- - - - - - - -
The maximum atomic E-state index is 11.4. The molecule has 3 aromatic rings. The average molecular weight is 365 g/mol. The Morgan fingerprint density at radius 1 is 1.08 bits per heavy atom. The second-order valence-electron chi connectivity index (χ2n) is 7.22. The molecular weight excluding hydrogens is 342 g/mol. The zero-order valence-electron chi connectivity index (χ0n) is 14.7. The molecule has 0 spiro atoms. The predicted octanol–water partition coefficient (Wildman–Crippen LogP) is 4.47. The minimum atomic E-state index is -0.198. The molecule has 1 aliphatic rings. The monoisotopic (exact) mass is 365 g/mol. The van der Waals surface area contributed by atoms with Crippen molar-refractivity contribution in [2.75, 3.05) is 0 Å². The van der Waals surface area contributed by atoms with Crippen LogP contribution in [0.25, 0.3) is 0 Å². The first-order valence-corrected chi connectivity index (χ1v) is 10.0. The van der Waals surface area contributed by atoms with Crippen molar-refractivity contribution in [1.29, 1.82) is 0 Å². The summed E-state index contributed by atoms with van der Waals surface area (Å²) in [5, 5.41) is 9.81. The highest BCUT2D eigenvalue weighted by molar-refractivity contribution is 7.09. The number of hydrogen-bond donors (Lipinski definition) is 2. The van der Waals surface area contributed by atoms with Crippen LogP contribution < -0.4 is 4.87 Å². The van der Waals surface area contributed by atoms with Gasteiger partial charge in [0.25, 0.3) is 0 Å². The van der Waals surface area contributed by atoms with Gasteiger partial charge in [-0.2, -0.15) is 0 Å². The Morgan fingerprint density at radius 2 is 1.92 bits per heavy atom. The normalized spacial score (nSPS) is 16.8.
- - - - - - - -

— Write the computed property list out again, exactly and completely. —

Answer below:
The maximum atomic E-state index is 11.4. The molecule has 3 aromatic rings. The average molecular weight is 365 g/mol. The Morgan fingerprint density at radius 1 is 1.08 bits per heavy atom. The second-order valence-electron chi connectivity index (χ2n) is 7.22. The molecular weight excluding hydrogens is 342 g/mol. The zero-order valence-electron chi connectivity index (χ0n) is 14.7. The molecule has 0 spiro atoms. The predicted octanol–water partition coefficient (Wildman–Crippen LogP) is 4.47. The minimum atomic E-state index is -0.198. The molecule has 1 aliphatic rings. The monoisotopic (exact) mass is 365 g/mol. The van der Waals surface area contributed by atoms with Crippen molar-refractivity contribution in [2.75, 3.05) is 0 Å². The van der Waals surface area contributed by atoms with Crippen LogP contribution in [0.25, 0.3) is 0 Å². The first-order valence-corrected chi connectivity index (χ1v) is 10.0. The van der Waals surface area contributed by atoms with Crippen molar-refractivity contribution in [1.29, 1.82) is 0 Å². The summed E-state index contributed by atoms with van der Waals surface area (Å²) in [5, 5.41) is 9.81. The highest BCUT2D eigenvalue weighted by molar-refractivity contribution is 7.09. The number of hydrogen-bond donors (Lipinski definition) is 2. The van der Waals surface area contributed by atoms with Crippen LogP contribution < -0.4 is 4.87 Å². The van der Waals surface area contributed by atoms with Gasteiger partial charge in [0.25, 0.3) is 0 Å². The van der Waals surface area contributed by atoms with Gasteiger partial charge in [-0.2, -0.15) is 0 Å². The Morgan fingerprint density at radius 2 is 1.92 bits per heavy atom. The normalized spacial score (nSPS) is 16.8.